Roz Morris runs a few blogs which I have referred to over the years in this blog...however I haven’t ever profiled her Undercover Soundtrack blog. Writers who write with soundtracks in their ears, talk about why they write to music and what sort of soundtracks they use.

In Craft,

In Marketing, There are some very fine articles this week.

Website to check out.
If you write Midgrade...Check out Emblazoners. This is another example of an author collective that niche market themselves. Roam around and get a feel for what they are doing and read the excellent article on writing midgrade series.

To Finish,
Be Surprised.


Thursday, August 8, 2013

Bookmark It

This last week I’ve been meeting up with writers in various venues discussing writery things.... Sometimes it was what we thought the librarians would pick as their top books for 2012 in the Librarian and Information Association of New Zealand Aotearoa or the LIANZA’s as they are most commonly referred to. The awards are out...and I have great pleasure in saying to various writers.... including award winners...I told you so!

In other publishing blogosphere news... LA SCBWI conference wrapped up this week. This conference is the one everyone in children’s writing wants to go to, (or the NY Winter conference.) A few years ago they got a team of writer bloggers together who blog the conference for all of us who live around the world and can’t get to LA. Go to the blog and scroll down on the right for all the topics covered... Take your time and dip into the conference panels, keynotes, interviews....aaaaah. There is even a sampling of fabulous tweets from #LA13SCBWI throughout the four days.

When you finish that...breathe deeply. Squash down that green imp of jealousy and register for WriteOnCon...a free two day online conference for children’s writers, now in its fourth year, happening next week. With another brilliant line up of speakers again. WriteOnCon 2012 is still being referenced around the blogosphere now. IT WAS THAT GOOD.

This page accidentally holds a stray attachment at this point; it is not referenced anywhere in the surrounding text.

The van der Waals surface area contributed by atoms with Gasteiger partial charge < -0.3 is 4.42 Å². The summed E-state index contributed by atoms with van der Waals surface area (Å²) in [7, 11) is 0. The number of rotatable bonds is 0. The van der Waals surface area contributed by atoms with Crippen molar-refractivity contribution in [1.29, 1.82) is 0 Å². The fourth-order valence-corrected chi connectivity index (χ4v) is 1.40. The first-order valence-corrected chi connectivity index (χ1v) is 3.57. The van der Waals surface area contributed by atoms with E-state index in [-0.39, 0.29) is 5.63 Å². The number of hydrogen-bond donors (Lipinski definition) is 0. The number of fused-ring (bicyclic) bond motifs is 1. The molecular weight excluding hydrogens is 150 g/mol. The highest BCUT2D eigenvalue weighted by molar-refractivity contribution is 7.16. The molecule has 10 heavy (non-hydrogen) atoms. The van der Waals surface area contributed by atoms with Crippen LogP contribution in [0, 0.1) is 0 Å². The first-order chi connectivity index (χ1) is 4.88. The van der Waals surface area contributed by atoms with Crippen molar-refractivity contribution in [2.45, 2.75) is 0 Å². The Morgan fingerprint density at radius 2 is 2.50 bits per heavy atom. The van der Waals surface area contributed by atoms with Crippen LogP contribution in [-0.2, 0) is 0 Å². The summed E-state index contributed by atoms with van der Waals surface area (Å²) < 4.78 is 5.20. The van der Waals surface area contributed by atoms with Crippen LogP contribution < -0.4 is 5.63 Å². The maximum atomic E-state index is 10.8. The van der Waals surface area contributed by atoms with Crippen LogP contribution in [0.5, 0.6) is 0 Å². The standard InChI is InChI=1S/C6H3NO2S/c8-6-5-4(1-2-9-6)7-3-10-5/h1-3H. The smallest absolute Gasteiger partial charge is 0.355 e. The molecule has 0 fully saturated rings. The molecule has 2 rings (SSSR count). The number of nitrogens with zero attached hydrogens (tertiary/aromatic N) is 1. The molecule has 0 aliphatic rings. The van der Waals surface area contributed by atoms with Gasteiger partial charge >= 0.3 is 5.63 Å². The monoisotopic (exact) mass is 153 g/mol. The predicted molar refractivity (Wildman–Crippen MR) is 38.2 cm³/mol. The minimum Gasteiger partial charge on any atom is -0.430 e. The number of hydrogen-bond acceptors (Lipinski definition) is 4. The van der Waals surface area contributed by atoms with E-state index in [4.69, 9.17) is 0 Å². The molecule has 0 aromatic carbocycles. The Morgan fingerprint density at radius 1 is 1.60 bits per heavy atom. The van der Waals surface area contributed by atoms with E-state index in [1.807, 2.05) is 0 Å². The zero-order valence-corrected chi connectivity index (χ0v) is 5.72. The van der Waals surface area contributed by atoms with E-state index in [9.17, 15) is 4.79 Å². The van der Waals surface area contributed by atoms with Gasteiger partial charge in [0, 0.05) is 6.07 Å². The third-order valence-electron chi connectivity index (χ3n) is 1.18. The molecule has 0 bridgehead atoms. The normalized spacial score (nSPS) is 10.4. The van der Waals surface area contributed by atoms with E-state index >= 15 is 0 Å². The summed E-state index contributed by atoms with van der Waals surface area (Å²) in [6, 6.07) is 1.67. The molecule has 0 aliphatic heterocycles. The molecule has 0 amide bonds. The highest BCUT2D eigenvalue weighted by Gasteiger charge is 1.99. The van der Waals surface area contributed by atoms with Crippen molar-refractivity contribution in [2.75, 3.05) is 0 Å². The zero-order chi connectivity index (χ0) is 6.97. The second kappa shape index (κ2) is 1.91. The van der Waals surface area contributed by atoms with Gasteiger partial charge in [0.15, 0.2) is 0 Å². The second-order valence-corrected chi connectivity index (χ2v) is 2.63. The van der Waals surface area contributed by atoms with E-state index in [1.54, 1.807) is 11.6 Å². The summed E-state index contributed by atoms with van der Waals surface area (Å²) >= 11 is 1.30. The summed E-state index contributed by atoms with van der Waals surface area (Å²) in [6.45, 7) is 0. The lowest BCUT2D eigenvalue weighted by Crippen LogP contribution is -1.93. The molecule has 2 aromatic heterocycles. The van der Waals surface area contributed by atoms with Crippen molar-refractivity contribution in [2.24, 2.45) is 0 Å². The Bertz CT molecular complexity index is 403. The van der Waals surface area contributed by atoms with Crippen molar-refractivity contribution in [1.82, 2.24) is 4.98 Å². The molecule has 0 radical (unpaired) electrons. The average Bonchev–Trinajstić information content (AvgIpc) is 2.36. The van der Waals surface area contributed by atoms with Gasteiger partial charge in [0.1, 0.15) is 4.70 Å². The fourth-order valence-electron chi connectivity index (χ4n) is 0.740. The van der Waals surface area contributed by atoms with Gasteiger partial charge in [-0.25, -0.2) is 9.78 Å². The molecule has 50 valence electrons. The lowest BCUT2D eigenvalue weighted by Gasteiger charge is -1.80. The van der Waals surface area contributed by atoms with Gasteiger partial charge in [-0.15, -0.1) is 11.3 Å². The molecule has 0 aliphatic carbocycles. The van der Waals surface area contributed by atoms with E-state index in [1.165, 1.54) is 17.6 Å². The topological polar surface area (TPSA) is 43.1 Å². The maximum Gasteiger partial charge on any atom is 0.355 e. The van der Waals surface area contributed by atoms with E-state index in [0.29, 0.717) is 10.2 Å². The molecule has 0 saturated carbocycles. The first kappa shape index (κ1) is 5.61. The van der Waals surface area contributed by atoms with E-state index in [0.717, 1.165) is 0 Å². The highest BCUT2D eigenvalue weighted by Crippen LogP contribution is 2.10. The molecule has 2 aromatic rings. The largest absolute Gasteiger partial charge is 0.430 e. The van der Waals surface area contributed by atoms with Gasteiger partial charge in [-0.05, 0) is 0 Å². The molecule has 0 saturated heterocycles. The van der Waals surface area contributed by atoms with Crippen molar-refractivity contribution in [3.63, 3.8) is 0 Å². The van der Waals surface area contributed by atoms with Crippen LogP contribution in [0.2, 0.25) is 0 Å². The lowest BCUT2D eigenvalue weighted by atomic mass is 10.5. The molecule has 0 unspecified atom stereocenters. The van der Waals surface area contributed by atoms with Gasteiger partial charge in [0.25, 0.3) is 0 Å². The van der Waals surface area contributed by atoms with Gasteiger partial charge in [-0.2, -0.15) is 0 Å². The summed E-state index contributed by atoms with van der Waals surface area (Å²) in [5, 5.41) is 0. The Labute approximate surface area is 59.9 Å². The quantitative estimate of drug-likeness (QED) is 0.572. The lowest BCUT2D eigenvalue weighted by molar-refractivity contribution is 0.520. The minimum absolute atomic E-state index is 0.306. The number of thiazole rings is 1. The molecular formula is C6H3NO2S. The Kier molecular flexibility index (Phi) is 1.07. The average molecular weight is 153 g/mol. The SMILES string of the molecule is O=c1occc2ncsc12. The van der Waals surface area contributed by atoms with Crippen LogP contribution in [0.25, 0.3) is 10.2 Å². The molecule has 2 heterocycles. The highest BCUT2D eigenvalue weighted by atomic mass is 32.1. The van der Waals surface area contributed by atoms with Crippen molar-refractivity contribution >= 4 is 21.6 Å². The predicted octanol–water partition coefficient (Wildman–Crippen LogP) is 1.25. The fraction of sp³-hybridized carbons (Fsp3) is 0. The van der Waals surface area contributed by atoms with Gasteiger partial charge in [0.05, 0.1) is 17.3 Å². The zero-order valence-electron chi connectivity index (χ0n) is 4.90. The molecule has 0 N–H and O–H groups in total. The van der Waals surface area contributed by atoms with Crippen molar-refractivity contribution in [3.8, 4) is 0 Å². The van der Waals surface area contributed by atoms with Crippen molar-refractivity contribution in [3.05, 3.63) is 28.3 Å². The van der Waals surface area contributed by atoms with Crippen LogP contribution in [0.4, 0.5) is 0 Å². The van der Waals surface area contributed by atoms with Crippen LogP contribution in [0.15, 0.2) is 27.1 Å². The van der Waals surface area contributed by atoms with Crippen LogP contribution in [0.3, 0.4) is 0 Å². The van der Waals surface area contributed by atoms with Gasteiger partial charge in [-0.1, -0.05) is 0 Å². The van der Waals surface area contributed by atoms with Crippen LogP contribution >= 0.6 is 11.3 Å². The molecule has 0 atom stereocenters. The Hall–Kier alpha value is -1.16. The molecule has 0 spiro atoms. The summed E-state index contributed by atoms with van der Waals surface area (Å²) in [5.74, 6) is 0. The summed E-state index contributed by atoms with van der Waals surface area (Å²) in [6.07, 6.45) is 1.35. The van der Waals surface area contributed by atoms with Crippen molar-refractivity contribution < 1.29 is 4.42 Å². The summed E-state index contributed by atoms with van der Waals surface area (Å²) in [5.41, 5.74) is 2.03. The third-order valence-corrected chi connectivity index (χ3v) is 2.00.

When you have done that...
Make the time to watch this fabulous video where Joanna Penn interviews James Scott Bell on writing, self publishing and the business of being a prowriter. It is top notch brilliant. I have two of James Scott Bell’s books and they are amazing!

And after that...
You must read this blog post.

If you are interested in gatekeepers...(you want more of them) copyright protections...(you want less of it) then you need to take a look at Porter’s Ether for the week and that will bring you up to speed on what has been talked about this week around the water coolers in New York.

If you want to get right to the craft bit.

Ginger Clark...(Uber Kid’s Lit Agent) answers questions from writers...great round up including is there an optimum time to send that query?

In Marketing

So there you have it every one a bookmark post!

To Finish,
I have been following the misogynist pull up in Sci Fi for the last month. It is Con season in the states...and the trolls are out in force. Sci Fi writers are often at Con’s as part of their publishing contracts and it has been sad to see them having to defend their right to be there if they are women. However there are quite a few male Sci Fi writers pushing the misogynists right back, as John Scalzi beautifully says in ‘A Creator’s Note To Gatekeepers’ it’s an economic argument. Women read and play these cool games too.

So around the blogosphere there has been general high fives when one writer called the police over the 50 rape and murder threats she received in two hours...ongoing. And there was an arrest. When a writer commented on this in her BBC radio programme she was inundated with the same kind of troll calls. So she asked to talk to a couple of trolls. It was enlightening for everybody!

Along with this was Cassandra Clare’s experience as a YA novelist at Comic Con this week with the City Of Bones movie set to come out very soon. Interviewers questions were inane because they saw the movie as being for teenage girls and they weren’t worth wasting time on.
Anyone seeing red yet?
Read the great slap back which is being tweeted around the blogosphere today.

"We write by the light of every book we've ever read." Richard Peck


pic from Flickr/creative commons- The Laird of Oldham The flag of Greater Manchester City.